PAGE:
A plaintiff must commence a suit by serving the defendant with a summons within a certain time period established by a statute of limitation, or lose the right to sue. Statutes of limitation differ according to the type of suit. For example, a suit for breach of a sales contract must be commenced within six years; a suit for medical malpractice must be commenced within three years of the injury or within one year of discovery of the injury; and a suit to collect child support must be commenced within 20 years after the youngest child for whom support is due turns 18.
The defendant responds to the plaintiff's allegations in a document called an answer, in which the defendant must admit or deny an allegation or state that he or she does not know if the allegation is true, in which case the allegation is taken as denied. The defendant may also raise affirmative defenses (defenses that defeat the plaintiff's claims even if the plaintiff's allegations are true), for example, that the time period for filing the suit has expired, that the service of the summons and complaint was invalid, or that the complaint has already been settled in previous litigation. The defendant may also file a counterclaim against the plaintiff, or a cross-claim against a fellow defendant.
The complaint and the answer together constitute the "pleadings" in a case. The purpose of the pleadings is to provide notice of the claims and defenses. The issues of the case generally are not narrowed until later in the proceedings.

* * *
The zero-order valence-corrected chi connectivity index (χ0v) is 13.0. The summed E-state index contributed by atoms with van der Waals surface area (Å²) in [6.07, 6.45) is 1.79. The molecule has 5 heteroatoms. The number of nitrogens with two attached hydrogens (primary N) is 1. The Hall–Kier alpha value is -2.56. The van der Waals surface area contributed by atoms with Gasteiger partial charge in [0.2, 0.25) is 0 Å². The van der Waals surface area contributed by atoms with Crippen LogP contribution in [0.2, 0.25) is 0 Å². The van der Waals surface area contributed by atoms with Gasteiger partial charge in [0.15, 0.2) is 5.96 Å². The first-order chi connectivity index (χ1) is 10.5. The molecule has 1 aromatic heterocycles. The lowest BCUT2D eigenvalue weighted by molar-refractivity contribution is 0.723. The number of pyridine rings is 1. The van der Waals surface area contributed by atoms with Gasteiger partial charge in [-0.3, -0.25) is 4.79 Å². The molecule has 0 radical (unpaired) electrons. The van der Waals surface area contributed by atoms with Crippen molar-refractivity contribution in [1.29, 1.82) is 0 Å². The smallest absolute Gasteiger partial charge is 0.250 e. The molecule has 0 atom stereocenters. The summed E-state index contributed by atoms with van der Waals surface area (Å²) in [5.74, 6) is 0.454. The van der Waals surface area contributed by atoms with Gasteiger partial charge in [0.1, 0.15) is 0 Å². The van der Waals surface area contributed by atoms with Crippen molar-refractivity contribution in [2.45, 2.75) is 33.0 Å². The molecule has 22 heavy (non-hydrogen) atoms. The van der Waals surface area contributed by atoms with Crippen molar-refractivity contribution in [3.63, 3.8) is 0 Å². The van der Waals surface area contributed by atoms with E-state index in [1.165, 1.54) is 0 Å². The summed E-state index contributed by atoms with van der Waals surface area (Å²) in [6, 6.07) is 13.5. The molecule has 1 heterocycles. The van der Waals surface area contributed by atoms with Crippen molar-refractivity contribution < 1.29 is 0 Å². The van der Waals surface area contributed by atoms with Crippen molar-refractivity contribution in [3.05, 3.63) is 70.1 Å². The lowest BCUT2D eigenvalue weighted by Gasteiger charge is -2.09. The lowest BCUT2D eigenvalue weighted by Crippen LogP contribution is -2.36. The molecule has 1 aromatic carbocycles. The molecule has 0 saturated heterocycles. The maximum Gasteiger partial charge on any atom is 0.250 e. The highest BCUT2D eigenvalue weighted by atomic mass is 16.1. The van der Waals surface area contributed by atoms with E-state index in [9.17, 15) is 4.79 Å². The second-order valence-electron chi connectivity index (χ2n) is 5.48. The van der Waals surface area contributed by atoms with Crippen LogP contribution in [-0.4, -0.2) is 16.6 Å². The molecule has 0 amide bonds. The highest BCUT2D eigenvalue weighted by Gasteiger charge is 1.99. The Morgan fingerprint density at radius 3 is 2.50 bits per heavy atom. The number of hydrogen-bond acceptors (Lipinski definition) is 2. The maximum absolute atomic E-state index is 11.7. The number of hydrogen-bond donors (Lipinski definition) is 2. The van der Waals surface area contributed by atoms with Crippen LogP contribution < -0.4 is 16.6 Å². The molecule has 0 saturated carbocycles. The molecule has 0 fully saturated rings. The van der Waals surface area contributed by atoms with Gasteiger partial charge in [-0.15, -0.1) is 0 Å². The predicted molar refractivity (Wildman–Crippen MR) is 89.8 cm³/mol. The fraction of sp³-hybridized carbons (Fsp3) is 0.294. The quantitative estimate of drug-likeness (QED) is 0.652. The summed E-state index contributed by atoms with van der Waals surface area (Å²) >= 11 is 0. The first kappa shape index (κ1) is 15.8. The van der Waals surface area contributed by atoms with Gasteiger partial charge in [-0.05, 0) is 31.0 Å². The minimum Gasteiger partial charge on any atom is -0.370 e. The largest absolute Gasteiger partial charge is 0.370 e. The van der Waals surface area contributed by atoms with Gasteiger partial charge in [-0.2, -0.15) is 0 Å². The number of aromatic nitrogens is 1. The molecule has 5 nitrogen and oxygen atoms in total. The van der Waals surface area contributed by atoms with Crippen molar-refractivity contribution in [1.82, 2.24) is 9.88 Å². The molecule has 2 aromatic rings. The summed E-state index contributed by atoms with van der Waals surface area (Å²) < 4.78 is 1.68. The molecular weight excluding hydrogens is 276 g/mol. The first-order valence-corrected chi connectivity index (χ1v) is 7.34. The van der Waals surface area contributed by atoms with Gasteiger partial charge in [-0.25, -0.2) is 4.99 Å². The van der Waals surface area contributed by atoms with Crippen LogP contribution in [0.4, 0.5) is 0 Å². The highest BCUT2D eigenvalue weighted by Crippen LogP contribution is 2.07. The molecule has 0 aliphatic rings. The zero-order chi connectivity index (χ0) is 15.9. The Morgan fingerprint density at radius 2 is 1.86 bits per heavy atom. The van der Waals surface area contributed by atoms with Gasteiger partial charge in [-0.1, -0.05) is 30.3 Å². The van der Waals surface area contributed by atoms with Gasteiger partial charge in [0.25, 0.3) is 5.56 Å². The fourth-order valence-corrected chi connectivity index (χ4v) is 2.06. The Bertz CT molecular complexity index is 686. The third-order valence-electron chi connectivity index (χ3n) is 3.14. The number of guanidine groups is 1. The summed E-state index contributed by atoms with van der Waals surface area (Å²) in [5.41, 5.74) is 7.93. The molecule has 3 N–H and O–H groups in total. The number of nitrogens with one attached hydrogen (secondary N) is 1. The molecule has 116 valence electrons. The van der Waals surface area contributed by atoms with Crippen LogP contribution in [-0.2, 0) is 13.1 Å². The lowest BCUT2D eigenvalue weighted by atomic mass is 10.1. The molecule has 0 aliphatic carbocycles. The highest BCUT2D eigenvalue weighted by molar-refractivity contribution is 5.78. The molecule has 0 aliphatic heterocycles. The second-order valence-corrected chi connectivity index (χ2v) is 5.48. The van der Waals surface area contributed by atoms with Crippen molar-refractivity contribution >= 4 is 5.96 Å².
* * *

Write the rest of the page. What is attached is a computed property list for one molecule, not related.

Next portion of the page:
After an action is commenced, the parties begin discovery, which is intended to provide the parties mutual knowledge of facts relevant to a case before trial so that the trial is limited to resolving disputed facts and issues. Discovery also allows the parties to formulate and narrow the issues for trial and obtain and preserve evidence. A recipient of a discovery request generally must provide the information or material requested unless it is readily available from another source or is privileged. The scope of permitted discovery in a civil case is quite broad. A party may use discovery to obtain material that will be inadmissible as evidence at trial as long as the material is reasonably calculated to lead to admissible evidence. Methods of discovery include depositions (recorded interviews with witnesses under oath), interrogatories (written questions), requests for production of documents or things, medical examinations, and requests for admissions.
Ideally and usually, discovery takes place without direct involvement by the court. Except for medical examinations and inspection of medical records, discovery requests need not be authorized by the court. The recipient of a discovery request may seek a protective order denying certain discovery or limiting its scope if the discovery requested will cause annoyance, embarrassment, oppression, or undue burden or expense, or will inquire into privileged or irrelevant matters, and the party requesting discovery may request that the court intervene and order compliance.
After the pleadings are filed, the court may hold a scheduling conference with the parties and issue a scheduling order to manage the progress of the case. The scheduling order generally assigns dates for filing motions, amending pleadings, completing discovery, pretrial conferences between the judge and parties, and for trial. Some judges also use the scheduling conference to advise the parties to attempt to settle the case without going to trial.